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Summer Sadness: How hot weather affects mental health

Seasonal Affective Disorder (SAD) is traditionally associated with the winter months. Some sufferers with depression, however, find the summer sun unbearable

Aside from England progressing further than a mid-tier World Cup group, or the people’s princess Dani Dyer walking away with the Love Island title, nothing sends Britain into a frenzy quite like summer. As a typically rain-drenched nation where a muggy 12 degrees passes for an excuse to get our tops off, a bonafide unbroken spell of sunshine like our current heatwave is cause for a national holiday. But, as with all “good” things, there’s a darker side to summer.

A recent report in America’s Nature Climate Change journal has asserted a disturbing link between increased temperatures and an increase in suicide rates, finding that for every one degree increase in monthly average temperatures, the suicide rate will also increase by 0.7 percent. 

Now, as anyone who was ever vaguely in the vicinity of a statistics lesson at school will remember, correlation need not imply causation, and according to Laura Peters, Advice and Information Service Manager at Rethink Mental Illness, “a person’s decision to take their life can rarely be attributed to a singular reason”. Still: there’s no denying these stats make for a shocking headline.

Personally, I’ve never been a huge fan of summer. As a rather sweaty bloke at the most forgiving of times, anything over 20, is practically torture for someone like me with body image-induced anxiety - God forbid our current 30 degree nightmare. But for others the summer itself, not just the heat, can bring more fundamental mental health issues to the surface.

“When summer hits, and there’s more to do in the evenings, I don’t really get that sense of relief,” says James, a 24-year-old creative who lives with depression and anxiety.

“It’s hard when everyone is cheery after work because of the weather, and you kinda want to head home and sit in bed but stigma means that would be unsociable. Depression in the winter is easier to tackle because going home to cook and watch a film is acceptable behaviour.”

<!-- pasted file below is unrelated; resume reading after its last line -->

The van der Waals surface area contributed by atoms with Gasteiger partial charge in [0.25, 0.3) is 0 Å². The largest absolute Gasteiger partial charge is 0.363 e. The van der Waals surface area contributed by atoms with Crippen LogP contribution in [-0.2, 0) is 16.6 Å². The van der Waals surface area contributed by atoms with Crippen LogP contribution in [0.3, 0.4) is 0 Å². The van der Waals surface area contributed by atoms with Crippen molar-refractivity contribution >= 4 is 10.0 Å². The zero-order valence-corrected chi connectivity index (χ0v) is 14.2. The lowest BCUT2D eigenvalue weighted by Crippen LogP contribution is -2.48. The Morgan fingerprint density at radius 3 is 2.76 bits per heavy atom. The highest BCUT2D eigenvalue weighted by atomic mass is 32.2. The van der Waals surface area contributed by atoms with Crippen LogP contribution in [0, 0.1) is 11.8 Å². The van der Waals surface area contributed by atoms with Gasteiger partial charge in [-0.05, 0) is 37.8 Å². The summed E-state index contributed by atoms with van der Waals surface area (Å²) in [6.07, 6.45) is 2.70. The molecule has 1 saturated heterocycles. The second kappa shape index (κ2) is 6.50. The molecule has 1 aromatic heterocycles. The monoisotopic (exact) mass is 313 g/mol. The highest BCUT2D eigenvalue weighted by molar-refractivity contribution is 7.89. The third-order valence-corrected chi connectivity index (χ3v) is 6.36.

James also finds the increased temperature on the tube hard to deal with, calling it a “catalyst for panic attacks”. “Usually it’s a real struggle in the mornings for me, but once I have tackled the feared event (getting to work) then usually I’m OK for the rest of the day,” he says. As someone whose own mental health issues were acutely triggered by the heat and claustrophobia of the tube, I can relate.

Charlotte is a 29-year-old personal assistant who suffers with generalised anxiety disorder.

“Summer, as opposed to winter, makes my anxiety 100 times worse,” she says. “I remember at school that I would dread the summer holidays – I enjoyed the freedom, and the late nights and seeing friends, but I didn’t enjoy any kind of heat, or sun or the fact that I had to wear ‘summer clothes’. I’m a winter clothes type of person and find showing skin to be traumatic.

“As soon as I start to feel hot and sweaty I become angry and anxious and don’t want to do anything but stay at home. The positivity I see around me on a daily basis doesn’t help – seeing people being happy and content just makes me feel really bad about myself.”

Charlotte’s anxieties, brought about by a variety of summer-specific factors, are similar to those experienced by people with reverse SAD. Seasonal Affective Disorder, or SAD for short, affects around 1 in 15 Britons every year during the winter months, where shorter days and less sunshine spark a decrease in serotonin, also known as the “happy chemical”.

SAD can cause temporary depression in those affected by it and is now a well-known annual phenomenon. Reverse SAD, where those affected find their mood worsens in the summer months, is far less well known, as it only affects 10 percent of SAD sufferers.